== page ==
The takeaway from last week’s U.S. Supreme Court decisions and our leadership’s reactions to them show just how far Texas has slipped away from the mainstream. Same-sex marriage? Republicans are against it. Health care for everyone? Against it. Discrimination in housing projects? We’re on the wrong side of that too.
Reporting from the Texas Legislature, with investigation and analysis of the state's economy, public policy, education, and more.
Earlier today Konni Burton, the Republican senator from Fort Worth, took the capitol press corps to task on Twitter for its collective disinterest in the EmpowerTexans/Texans for Fiscal Responsibilty’s biennial “Fiscal Responsibility Index,” which was released yesterday. As is typically the case with that particular ranking, the legislators who earned the highest praise were self-declared “fiscal conservatives,” including Burton herself. She was one of three senators, along with Bob Hall and Van Taylor, to receive a perfect score, and the implication, at least, was that the media had ignored this achievement because it didn’t fit our narrative.
I can’t speak for all media, obviously. But I can explain to readers why I ignored this index. I agreed with some of its conclusions (Burton, for example, is clearly a fiscal conservative, and I thought she was the best of the Senate’s true freshmen.) Still, as I said yesterday, the Fiscal Responsibility Index is too garbled to be meaningful. The methodology is distorted, and—as with all scorecards—overly simplistic. That’s why its results are so erratic.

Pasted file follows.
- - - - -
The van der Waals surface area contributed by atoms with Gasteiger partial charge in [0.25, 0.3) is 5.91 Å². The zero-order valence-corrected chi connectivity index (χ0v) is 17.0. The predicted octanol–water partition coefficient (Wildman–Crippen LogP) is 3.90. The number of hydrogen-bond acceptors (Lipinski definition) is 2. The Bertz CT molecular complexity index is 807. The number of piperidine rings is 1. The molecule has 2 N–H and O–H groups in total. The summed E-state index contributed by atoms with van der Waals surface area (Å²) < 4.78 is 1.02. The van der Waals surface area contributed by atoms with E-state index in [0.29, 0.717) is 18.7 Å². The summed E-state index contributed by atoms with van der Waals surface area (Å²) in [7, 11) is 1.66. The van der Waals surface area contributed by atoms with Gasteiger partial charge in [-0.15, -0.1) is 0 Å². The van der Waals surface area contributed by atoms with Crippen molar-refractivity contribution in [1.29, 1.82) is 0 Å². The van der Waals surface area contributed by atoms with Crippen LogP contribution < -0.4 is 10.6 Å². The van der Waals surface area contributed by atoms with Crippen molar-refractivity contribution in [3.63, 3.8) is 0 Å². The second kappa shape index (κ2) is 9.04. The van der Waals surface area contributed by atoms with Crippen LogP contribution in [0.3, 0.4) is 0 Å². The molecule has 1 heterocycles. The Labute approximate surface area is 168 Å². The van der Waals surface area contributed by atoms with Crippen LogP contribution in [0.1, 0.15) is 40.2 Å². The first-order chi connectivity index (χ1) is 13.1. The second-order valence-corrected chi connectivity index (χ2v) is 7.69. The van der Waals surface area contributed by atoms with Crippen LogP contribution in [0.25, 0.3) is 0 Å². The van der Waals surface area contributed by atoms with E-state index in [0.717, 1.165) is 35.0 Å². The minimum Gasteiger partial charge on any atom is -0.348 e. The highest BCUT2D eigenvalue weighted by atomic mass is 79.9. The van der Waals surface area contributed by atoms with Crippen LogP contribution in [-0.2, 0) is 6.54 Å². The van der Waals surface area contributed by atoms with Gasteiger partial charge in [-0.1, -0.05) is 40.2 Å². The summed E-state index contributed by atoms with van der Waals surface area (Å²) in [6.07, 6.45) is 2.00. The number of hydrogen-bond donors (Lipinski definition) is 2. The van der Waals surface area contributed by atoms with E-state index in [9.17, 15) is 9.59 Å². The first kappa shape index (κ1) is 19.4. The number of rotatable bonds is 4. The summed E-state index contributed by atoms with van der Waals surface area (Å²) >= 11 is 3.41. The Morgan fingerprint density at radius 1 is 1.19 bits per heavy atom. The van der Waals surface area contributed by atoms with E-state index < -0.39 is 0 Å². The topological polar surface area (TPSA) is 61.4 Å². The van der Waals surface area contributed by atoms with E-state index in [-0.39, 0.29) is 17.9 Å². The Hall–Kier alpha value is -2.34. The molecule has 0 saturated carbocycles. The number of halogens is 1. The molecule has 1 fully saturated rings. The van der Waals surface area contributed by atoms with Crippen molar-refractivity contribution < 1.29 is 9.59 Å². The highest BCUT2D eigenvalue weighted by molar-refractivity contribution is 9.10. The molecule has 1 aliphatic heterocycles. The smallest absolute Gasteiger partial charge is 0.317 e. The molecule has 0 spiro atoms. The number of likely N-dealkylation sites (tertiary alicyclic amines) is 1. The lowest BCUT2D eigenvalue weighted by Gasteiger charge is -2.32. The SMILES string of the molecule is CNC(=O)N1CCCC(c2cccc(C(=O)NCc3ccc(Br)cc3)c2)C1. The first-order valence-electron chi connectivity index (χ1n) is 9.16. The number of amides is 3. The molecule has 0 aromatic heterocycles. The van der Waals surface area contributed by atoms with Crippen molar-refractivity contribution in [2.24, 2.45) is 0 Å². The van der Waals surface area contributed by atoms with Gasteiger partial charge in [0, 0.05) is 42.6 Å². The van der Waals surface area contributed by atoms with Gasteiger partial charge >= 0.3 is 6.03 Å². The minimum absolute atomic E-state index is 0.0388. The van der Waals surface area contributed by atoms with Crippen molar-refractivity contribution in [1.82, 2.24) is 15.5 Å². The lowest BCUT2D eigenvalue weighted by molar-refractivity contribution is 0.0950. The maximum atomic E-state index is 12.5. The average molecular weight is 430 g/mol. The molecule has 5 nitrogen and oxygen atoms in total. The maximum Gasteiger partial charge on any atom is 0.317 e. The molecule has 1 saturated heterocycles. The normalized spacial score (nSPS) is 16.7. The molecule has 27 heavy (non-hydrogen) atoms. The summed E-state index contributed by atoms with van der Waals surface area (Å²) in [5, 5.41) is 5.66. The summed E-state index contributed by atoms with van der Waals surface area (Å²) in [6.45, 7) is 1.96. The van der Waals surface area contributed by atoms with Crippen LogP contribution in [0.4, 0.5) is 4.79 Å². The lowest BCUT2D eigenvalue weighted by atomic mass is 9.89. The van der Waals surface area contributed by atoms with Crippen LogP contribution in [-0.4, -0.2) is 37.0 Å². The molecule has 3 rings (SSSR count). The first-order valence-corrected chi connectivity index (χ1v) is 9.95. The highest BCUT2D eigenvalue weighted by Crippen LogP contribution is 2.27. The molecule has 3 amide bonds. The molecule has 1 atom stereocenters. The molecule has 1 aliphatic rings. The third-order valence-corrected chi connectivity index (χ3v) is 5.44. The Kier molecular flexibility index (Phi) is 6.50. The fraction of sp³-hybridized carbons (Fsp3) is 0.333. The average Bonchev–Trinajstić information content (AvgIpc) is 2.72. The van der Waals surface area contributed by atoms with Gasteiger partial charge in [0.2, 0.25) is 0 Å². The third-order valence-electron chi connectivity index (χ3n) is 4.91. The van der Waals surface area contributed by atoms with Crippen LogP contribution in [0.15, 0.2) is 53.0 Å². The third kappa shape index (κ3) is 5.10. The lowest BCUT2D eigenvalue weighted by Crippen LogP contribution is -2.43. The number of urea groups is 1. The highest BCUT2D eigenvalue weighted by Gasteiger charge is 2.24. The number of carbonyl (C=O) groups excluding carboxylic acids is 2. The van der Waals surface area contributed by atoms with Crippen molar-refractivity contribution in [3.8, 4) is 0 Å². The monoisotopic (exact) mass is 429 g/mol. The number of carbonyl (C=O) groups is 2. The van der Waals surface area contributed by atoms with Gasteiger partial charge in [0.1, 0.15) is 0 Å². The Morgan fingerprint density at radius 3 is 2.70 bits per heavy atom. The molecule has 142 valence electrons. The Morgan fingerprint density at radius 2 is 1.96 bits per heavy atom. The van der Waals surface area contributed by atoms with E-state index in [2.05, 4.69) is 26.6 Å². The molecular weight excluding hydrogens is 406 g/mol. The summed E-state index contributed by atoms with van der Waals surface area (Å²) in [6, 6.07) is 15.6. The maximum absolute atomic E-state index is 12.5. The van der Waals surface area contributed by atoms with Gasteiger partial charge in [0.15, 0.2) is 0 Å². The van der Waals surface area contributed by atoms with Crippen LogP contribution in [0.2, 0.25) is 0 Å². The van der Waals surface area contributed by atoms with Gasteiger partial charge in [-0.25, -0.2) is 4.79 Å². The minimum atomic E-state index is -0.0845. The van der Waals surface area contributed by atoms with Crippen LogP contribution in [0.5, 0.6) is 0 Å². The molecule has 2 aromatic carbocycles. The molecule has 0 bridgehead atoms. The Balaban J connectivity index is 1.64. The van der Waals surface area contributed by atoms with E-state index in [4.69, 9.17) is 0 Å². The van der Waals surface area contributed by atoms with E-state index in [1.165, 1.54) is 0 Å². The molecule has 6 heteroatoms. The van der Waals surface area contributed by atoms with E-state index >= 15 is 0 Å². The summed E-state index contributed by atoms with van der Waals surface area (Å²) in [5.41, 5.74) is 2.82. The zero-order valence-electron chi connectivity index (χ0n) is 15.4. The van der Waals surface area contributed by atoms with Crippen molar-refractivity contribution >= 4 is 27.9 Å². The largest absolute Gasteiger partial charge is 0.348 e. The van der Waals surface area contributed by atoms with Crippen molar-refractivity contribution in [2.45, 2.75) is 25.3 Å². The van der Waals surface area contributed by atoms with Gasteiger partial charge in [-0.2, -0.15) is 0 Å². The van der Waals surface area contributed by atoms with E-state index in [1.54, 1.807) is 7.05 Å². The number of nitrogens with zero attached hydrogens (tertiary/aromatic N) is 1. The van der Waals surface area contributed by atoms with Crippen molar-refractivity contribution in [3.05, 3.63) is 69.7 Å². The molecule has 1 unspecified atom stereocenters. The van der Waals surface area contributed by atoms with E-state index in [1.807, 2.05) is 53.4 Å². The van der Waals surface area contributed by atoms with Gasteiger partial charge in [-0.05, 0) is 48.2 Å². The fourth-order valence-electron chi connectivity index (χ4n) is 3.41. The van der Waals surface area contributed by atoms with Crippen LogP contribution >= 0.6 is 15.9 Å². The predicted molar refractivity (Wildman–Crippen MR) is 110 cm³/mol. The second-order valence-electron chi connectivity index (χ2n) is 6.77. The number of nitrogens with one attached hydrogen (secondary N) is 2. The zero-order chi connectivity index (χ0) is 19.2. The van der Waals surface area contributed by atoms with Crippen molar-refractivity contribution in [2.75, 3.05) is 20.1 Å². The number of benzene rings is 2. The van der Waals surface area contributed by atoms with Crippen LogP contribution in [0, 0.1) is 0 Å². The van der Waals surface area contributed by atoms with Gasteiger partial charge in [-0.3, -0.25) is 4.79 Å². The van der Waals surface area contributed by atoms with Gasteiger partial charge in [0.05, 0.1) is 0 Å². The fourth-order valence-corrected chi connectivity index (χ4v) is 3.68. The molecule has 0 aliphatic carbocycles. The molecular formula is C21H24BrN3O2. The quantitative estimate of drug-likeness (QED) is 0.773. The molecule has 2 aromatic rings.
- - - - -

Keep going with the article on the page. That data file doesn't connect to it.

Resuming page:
Just to make sure I’m clear: It’s true that I don’t respect EmpowerTexans as a group or take most of its “work” seriously. But I’m not dismissing the Fiscal Responsibility Index just because I don’t like Michael Quinn Sullivan or his fiscally subliterate belligerence. I’m dismissing the analysis because it’s not good analysis.
Governor Greg Abbott
Governor Greg Abbott
Charlie Geren is a thoroughbred politician, and like some of the most famous horses in history, he’s always at the center of the action, even if he doesn’t come in first. That’s fitting for the Bull of the Brazos, an award given to the lawmaker each session who blurs the distinction between saint and sinner the most. The honor is named for the late senator William T.
The term “furniture” is a designation for lawmakers whose level of participation in the legislative process was indistinguishable from that of their desks and chairs.
Representative Dawnna Dukes
Democrat - Austin
Senator Bob Hall
Republican - Edgewood
Representative Scott Turner
Republican - Rockwall
Senator Carlos Uresti
Democrat - San Antonio
Representative Terry Canales
Democrat - Edinburg
A rooster who loves the sound of his own crowing, Canales was at the back mike so often that even members of his own party tuned him out.
Senator Brandon Creighton
Republican - Conroe
Creighton had one of the few successes concerning property taxes, passing a “truth in taxation” bill that included a provision requiring local governments to justify the necessity of tax increases.
Freshmen are usually exempt from the Worst list, because we prefer to forgive rookies their mistakes. But every rule has an exception: we felt no reservation making one for Molly White.